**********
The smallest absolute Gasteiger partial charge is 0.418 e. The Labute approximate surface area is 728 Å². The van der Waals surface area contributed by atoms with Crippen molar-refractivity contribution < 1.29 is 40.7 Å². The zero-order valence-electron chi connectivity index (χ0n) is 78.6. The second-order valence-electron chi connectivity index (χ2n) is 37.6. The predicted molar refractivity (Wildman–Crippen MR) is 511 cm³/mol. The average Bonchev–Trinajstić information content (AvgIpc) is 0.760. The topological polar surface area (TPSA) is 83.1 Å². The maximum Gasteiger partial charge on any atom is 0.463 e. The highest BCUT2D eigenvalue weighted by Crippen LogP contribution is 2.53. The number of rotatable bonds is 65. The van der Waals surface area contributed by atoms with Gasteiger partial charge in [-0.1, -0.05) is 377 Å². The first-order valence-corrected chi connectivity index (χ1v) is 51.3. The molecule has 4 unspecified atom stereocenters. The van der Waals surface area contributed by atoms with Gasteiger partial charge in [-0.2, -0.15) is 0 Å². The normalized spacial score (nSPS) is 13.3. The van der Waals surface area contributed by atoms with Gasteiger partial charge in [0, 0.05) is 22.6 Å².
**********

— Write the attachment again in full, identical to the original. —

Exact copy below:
The smallest absolute Gasteiger partial charge is 0.418 e. The Labute approximate surface area is 728 Å². The van der Waals surface area contributed by atoms with Crippen molar-refractivity contribution < 1.29 is 40.7 Å². The zero-order valence-electron chi connectivity index (χ0n) is 78.6. The second-order valence-electron chi connectivity index (χ2n) is 37.6. The predicted molar refractivity (Wildman–Crippen MR) is 511 cm³/mol. The average Bonchev–Trinajstić information content (AvgIpc) is 0.760. The topological polar surface area (TPSA) is 83.1 Å². The maximum Gasteiger partial charge on any atom is 0.463 e. The highest BCUT2D eigenvalue weighted by Crippen LogP contribution is 2.53. The number of rotatable bonds is 65. The van der Waals surface area contributed by atoms with Gasteiger partial charge in [-0.1, -0.05) is 377 Å². The first-order valence-corrected chi connectivity index (χ1v) is 51.3. The molecule has 4 unspecified atom stereocenters. The van der Waals surface area contributed by atoms with Gasteiger partial charge in [-0.2, -0.15) is 0 Å². The normalized spacial score (nSPS) is 13.3. The van der Waals surface area contributed by atoms with Gasteiger partial charge in [0, 0.05) is 22.6 Å².